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On August 18th I spent time at Raab Park in Round Rock and photographed several things that were white. A very familiar one was Clematis drummondii, whose feathery strands you see above. (You may remember that I also made portraits of some actual feathers there.) Near the end of my stay I noticed a little group of low plants I wasn’t familiar with. I took pictures and hoped that later on I could figure out what I’d photographed. Thanks to a timely post in the Texas Wildflowers Facebook group, I’ll say that the plants seem to have been Nealley’s globe amaranth, Gomphrena nealleyi. Other species I’ve seen online do have a more globe-like inflorescence than this one. The scientific name of this species pays tribute to Greenleaf Cilley Nealley (1846-1896), a Texan botanist—and look how appropriate his first name was for the profession he pursued.

Nealley’s globe amaranth normally grows in south Texas, so perhaps it’s expanding its range. Botanist Bill Carr says it’s rare in Travis County, and the USDA map doesn’t have it marked for Williamson County, which is where I found my specimens. And speaking of globe amaranth, here’s a quotation for today:

“When we contemplate the whole globe as one great dewdrop, striped and dotted with continents and islands, flying through space with other stars all singing and shining together as one, the whole universe appears as an infinite storm of beauty.” — John Muir, Travels in Alaska  (1915).

© 2020 Steven Schwartzman

Written by Steve Schwartzman

October 26, 2020 at 4:38 AM

Two kinds of feathers

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At Raab Park in Round Rock on August 18th I noticed quite a bunch of small feathers on the ground that seemed to tell the story of a bird having met its demise there. Because the feathers were so small and light, a few of them had gotten caught on nearby plants, including the firewheel seed head (Gaillardia pulchella) above and the camphorweed seed head (Heterotheca subaxillaris) below.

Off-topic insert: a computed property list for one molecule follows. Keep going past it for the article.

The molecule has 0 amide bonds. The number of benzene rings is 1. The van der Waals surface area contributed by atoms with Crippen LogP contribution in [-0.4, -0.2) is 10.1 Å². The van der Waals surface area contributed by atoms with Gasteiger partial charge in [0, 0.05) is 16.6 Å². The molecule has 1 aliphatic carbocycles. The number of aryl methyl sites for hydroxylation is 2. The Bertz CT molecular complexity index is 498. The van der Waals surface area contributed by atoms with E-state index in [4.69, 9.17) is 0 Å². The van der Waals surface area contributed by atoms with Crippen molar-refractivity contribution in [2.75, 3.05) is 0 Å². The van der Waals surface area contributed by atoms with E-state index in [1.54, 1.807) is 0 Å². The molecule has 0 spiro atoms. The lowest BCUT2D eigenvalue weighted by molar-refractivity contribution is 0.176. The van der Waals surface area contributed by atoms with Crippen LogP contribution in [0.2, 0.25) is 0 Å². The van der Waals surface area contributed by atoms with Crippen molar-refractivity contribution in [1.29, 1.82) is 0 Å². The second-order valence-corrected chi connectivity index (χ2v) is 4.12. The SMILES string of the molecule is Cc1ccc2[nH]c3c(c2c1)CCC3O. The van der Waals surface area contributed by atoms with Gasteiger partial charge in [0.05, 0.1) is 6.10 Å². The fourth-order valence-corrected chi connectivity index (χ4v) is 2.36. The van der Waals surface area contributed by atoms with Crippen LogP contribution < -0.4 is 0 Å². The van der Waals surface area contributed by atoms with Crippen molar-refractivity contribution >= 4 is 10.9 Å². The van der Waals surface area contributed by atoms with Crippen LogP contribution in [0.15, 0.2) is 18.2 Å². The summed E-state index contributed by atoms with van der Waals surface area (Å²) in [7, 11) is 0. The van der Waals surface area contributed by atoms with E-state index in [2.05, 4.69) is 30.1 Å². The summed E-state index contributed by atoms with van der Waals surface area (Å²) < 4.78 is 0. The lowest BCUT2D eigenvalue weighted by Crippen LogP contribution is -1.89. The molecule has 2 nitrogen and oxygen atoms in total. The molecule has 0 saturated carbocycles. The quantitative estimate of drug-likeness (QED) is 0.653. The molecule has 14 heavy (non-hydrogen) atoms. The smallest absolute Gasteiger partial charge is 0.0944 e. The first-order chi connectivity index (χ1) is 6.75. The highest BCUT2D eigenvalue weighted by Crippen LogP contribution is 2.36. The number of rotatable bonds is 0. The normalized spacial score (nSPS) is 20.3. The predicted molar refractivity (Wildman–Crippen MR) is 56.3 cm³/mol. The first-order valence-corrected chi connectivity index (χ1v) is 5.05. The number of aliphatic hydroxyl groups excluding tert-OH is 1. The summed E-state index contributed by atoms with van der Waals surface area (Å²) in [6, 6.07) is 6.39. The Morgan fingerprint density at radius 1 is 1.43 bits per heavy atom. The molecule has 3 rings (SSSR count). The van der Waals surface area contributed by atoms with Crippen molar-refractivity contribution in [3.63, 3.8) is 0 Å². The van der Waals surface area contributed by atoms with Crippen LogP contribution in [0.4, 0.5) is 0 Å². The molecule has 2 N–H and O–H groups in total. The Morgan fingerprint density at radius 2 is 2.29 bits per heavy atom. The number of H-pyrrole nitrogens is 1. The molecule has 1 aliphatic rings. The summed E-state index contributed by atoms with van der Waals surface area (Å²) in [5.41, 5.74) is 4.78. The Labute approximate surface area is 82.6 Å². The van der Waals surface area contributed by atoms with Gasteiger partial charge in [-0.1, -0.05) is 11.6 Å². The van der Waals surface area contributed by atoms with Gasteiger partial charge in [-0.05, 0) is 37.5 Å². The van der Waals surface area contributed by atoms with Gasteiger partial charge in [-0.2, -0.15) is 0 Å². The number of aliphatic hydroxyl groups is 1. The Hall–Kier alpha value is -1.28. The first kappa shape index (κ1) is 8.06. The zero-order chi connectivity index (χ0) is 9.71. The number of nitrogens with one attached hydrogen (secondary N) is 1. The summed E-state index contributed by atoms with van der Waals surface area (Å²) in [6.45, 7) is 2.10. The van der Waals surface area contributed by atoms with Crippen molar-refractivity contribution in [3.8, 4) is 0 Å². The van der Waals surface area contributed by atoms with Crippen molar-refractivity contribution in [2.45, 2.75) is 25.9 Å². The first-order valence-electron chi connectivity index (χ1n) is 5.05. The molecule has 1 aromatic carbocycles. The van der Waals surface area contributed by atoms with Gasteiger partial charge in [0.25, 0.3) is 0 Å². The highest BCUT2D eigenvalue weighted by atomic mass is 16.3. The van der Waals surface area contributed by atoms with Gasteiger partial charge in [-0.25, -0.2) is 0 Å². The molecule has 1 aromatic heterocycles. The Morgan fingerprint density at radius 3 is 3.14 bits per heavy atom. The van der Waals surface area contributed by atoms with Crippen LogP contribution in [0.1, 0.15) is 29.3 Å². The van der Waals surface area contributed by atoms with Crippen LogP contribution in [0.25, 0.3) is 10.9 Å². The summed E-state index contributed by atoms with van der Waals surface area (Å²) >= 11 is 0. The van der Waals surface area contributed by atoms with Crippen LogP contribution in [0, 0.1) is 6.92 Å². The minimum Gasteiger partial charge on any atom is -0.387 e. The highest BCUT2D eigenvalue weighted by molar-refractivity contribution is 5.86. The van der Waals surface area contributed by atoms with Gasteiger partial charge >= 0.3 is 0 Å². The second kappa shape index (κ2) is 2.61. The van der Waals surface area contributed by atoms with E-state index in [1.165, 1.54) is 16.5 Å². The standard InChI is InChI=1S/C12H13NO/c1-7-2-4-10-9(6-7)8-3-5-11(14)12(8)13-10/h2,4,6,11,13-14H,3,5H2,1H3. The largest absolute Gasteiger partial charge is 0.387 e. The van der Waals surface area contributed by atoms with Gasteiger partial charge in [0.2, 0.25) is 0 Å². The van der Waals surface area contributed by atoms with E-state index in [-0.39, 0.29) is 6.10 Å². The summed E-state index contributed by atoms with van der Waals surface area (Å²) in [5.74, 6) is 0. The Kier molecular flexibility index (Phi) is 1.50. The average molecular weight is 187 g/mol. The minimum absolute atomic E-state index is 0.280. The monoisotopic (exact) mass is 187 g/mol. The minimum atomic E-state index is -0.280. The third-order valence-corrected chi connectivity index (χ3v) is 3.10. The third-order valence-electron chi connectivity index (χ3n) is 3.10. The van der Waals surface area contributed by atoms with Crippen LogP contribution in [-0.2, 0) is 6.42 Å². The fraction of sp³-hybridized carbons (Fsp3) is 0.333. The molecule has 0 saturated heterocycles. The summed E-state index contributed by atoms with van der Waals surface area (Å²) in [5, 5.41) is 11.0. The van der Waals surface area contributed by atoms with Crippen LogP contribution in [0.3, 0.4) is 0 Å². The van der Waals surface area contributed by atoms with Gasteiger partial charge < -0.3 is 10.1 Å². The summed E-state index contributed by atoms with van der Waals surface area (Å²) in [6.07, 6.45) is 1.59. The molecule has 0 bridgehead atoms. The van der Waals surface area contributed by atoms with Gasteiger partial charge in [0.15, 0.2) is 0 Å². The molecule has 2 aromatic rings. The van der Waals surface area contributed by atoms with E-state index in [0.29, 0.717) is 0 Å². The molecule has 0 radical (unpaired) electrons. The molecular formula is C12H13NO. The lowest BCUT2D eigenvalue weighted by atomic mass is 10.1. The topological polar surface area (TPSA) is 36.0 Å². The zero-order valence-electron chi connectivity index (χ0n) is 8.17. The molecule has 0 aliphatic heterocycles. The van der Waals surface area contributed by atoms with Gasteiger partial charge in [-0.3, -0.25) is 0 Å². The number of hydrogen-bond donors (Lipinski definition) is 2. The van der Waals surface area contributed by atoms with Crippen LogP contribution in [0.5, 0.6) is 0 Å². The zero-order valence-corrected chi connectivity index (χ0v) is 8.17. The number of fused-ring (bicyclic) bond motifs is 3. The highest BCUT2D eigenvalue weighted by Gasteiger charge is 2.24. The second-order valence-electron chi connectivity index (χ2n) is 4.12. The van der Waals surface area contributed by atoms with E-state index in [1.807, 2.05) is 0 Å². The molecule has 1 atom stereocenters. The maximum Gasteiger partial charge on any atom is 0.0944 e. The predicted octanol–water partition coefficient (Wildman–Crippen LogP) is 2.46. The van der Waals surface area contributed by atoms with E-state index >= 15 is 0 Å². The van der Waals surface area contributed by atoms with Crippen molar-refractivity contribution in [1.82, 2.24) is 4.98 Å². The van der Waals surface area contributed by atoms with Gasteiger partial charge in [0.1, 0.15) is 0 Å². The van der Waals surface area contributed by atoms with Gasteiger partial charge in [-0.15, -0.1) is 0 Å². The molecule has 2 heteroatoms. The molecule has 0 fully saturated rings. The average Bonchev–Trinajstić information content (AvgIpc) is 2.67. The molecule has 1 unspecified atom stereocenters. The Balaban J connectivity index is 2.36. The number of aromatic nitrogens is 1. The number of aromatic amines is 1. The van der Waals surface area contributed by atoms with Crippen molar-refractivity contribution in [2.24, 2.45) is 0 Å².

Eventually I noticed a much larger feather near by, which I picked up and photographed. I began to wonder if it came from a raptor that had killed the bird that all the small feathers belonged to. If an avian maven among you can shed light on these feathers, please fly to our rescue.

© 2020 Steven Schwartzman

Written by Steve Schwartzman

September 18, 2020 at 4:39 AM

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A bitterweed bud and bloom and beyond and a bee

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It’s been a couple of years since I showed you the common wildflower known as yellow bitterweed, Helenium amarum var. amarum. The native-bee-bedecked portrait above is from August 18th in Round Rock. At the same time I took what I believe are my first pictures ever of a bud in this species, so here’s one of those:

Toward the opposite end of the development cycle, here’s what a seed head looks like when it’s decomposing:

Many parts of the United States are experiencing a summer drought now. People longing for cooler and wetter times may find the following cold-weather fact welcome, and probably also surprising: if a lake has a solid covering of ice 12 inches deep, an 8-ton truck can drive on it. If you want to know how much weight other thicknesses of ice can bear, check out this chart. Notice that the relationship isn’t linear: doubling the thickness allows the ice to bear a lot more than twice the weight.

© 2020 Steven Schwartzman

Written by Steve Schwartzman

August 26, 2020 at 4:38 AM